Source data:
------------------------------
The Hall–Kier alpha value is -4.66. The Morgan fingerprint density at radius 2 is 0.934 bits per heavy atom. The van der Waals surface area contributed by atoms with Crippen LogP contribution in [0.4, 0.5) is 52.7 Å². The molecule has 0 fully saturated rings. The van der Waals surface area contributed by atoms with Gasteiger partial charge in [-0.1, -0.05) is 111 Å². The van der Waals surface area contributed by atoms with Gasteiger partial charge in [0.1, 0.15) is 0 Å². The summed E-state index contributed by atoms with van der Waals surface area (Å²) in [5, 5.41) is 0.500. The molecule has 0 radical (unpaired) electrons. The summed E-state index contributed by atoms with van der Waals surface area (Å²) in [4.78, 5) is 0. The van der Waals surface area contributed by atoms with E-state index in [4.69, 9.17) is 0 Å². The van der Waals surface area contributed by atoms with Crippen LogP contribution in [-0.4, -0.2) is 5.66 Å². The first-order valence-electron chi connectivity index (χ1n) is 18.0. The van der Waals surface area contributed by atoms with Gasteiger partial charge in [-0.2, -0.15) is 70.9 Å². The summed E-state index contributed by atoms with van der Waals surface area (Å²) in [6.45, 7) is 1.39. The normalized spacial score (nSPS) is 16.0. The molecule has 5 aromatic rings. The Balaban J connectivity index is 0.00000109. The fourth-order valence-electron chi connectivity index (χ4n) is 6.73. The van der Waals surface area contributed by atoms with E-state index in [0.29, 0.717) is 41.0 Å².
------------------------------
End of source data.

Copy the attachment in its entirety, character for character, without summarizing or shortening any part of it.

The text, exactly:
The Hall–Kier alpha value is -4.66. The Morgan fingerprint density at radius 2 is 0.934 bits per heavy atom. The van der Waals surface area contributed by atoms with Crippen LogP contribution in [0.4, 0.5) is 52.7 Å². The molecule has 0 fully saturated rings. The van der Waals surface area contributed by atoms with Gasteiger partial charge in [-0.1, -0.05) is 111 Å². The van der Waals surface area contributed by atoms with Gasteiger partial charge in [0.1, 0.15) is 0 Å². The summed E-state index contributed by atoms with van der Waals surface area (Å²) in [5, 5.41) is 0.500. The molecule has 0 radical (unpaired) electrons. The summed E-state index contributed by atoms with van der Waals surface area (Å²) in [4.78, 5) is 0. The van der Waals surface area contributed by atoms with E-state index in [4.69, 9.17) is 0 Å². The van der Waals surface area contributed by atoms with Crippen LogP contribution in [-0.4, -0.2) is 5.66 Å². The first-order valence-electron chi connectivity index (χ1n) is 18.0. The van der Waals surface area contributed by atoms with Gasteiger partial charge in [-0.2, -0.15) is 70.9 Å². The summed E-state index contributed by atoms with van der Waals surface area (Å²) in [6.45, 7) is 1.39. The normalized spacial score (nSPS) is 16.0. The molecule has 5 aromatic rings. The Balaban J connectivity index is 0.00000109. The fourth-order valence-electron chi connectivity index (χ4n) is 6.73. The van der Waals surface area contributed by atoms with E-state index in [0.29, 0.717) is 41.0 Å².